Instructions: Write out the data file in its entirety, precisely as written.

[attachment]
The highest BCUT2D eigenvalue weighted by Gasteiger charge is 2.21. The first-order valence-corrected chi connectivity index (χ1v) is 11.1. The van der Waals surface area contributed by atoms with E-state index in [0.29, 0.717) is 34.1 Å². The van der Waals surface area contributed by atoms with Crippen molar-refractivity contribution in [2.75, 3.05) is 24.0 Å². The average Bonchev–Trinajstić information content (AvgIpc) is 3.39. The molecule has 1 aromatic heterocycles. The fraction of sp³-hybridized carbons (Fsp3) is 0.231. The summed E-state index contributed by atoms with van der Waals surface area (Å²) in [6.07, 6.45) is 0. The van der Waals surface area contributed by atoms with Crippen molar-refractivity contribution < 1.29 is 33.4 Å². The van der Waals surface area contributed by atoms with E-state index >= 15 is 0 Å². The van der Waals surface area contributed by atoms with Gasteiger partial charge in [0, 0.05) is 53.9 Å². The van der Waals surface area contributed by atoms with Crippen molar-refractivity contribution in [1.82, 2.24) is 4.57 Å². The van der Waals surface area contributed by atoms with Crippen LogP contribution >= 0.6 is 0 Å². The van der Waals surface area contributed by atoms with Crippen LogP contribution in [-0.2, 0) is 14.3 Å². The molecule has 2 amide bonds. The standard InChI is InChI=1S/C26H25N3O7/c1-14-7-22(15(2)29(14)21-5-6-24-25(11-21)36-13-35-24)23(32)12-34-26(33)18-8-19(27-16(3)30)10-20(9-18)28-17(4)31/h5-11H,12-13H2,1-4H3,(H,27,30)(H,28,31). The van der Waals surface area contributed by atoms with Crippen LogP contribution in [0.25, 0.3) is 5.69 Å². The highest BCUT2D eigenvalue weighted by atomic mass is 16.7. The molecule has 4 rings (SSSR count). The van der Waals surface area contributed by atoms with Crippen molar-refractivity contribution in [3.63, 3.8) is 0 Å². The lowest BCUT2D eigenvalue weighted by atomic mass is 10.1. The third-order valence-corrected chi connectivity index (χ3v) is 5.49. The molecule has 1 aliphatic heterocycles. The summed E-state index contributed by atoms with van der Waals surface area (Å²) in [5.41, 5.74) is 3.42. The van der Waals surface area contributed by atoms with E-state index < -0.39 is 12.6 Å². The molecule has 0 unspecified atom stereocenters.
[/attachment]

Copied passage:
The highest BCUT2D eigenvalue weighted by Gasteiger charge is 2.21. The first-order valence-corrected chi connectivity index (χ1v) is 11.1. The van der Waals surface area contributed by atoms with E-state index in [0.29, 0.717) is 34.1 Å². The van der Waals surface area contributed by atoms with Crippen molar-refractivity contribution in [2.75, 3.05) is 24.0 Å². The average Bonchev–Trinajstić information content (AvgIpc) is 3.39. The molecule has 1 aromatic heterocycles. The fraction of sp³-hybridized carbons (Fsp3) is 0.231. The summed E-state index contributed by atoms with van der Waals surface area (Å²) in [6.07, 6.45) is 0. The van der Waals surface area contributed by atoms with Crippen molar-refractivity contribution < 1.29 is 33.4 Å². The van der Waals surface area contributed by atoms with E-state index >= 15 is 0 Å². The van der Waals surface area contributed by atoms with Gasteiger partial charge in [0, 0.05) is 53.9 Å². The van der Waals surface area contributed by atoms with Crippen molar-refractivity contribution in [1.82, 2.24) is 4.57 Å². The van der Waals surface area contributed by atoms with Crippen LogP contribution >= 0.6 is 0 Å². The van der Waals surface area contributed by atoms with Crippen LogP contribution in [-0.2, 0) is 14.3 Å². The molecule has 2 amide bonds. The standard InChI is InChI=1S/C26H25N3O7/c1-14-7-22(15(2)29(14)21-5-6-24-25(11-21)36-13-35-24)23(32)12-34-26(33)18-8-19(27-16(3)30)10-20(9-18)28-17(4)31/h5-11H,12-13H2,1-4H3,(H,27,30)(H,28,31). The van der Waals surface area contributed by atoms with Crippen LogP contribution in [0.25, 0.3) is 5.69 Å². The highest BCUT2D eigenvalue weighted by atomic mass is 16.7. The molecule has 4 rings (SSSR count). The van der Waals surface area contributed by atoms with Crippen molar-refractivity contribution in [3.63, 3.8) is 0 Å². The lowest BCUT2D eigenvalue weighted by atomic mass is 10.1. The third-order valence-corrected chi connectivity index (χ3v) is 5.49. The molecule has 1 aliphatic heterocycles. The summed E-state index contributed by atoms with van der Waals surface area (Å²) in [5.41, 5.74) is 3.42. The van der Waals surface area contributed by atoms with E-state index < -0.39 is 12.6 Å². The molecule has 0 unspecified atom stereocenters.